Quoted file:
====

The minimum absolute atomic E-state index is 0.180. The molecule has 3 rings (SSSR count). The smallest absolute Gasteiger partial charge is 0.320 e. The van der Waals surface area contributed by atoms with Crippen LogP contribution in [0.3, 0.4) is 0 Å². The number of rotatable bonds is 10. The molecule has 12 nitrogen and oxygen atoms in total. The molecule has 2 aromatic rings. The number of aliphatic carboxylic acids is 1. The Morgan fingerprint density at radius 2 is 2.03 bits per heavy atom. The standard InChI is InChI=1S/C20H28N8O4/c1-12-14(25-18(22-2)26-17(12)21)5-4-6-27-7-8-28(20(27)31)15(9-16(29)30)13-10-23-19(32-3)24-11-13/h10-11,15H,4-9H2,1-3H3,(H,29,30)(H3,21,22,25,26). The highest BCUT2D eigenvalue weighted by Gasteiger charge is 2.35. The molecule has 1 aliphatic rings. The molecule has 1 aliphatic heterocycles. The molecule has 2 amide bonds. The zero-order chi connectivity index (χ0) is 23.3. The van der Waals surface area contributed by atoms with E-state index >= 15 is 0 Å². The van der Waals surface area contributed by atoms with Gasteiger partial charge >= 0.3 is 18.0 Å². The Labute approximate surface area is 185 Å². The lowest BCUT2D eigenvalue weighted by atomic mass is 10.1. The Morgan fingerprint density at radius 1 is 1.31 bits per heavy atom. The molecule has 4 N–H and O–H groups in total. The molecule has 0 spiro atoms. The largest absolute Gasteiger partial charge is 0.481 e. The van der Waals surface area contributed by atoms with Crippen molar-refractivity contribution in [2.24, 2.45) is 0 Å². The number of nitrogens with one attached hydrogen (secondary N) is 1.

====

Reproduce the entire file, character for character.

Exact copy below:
The minimum absolute atomic E-state index is 0.180. The molecule has 3 rings (SSSR count). The smallest absolute Gasteiger partial charge is 0.320 e. The van der Waals surface area contributed by atoms with Crippen LogP contribution in [0.3, 0.4) is 0 Å². The number of rotatable bonds is 10. The molecule has 12 nitrogen and oxygen atoms in total. The molecule has 2 aromatic rings. The number of aliphatic carboxylic acids is 1. The Morgan fingerprint density at radius 2 is 2.03 bits per heavy atom. The standard InChI is InChI=1S/C20H28N8O4/c1-12-14(25-18(22-2)26-17(12)21)5-4-6-27-7-8-28(20(27)31)15(9-16(29)30)13-10-23-19(32-3)24-11-13/h10-11,15H,4-9H2,1-3H3,(H,29,30)(H3,21,22,25,26). The highest BCUT2D eigenvalue weighted by Gasteiger charge is 2.35. The molecule has 1 aliphatic rings. The molecule has 1 aliphatic heterocycles. The molecule has 2 amide bonds. The zero-order chi connectivity index (χ0) is 23.3. The van der Waals surface area contributed by atoms with E-state index >= 15 is 0 Å². The van der Waals surface area contributed by atoms with Gasteiger partial charge >= 0.3 is 18.0 Å². The Labute approximate surface area is 185 Å². The lowest BCUT2D eigenvalue weighted by atomic mass is 10.1. The Morgan fingerprint density at radius 1 is 1.31 bits per heavy atom. The molecule has 4 N–H and O–H groups in total. The molecule has 0 spiro atoms. The largest absolute Gasteiger partial charge is 0.481 e. The van der Waals surface area contributed by atoms with Crippen molar-refractivity contribution in [2.24, 2.45) is 0 Å². The number of nitrogens with one attached hydrogen (secondary N) is 1.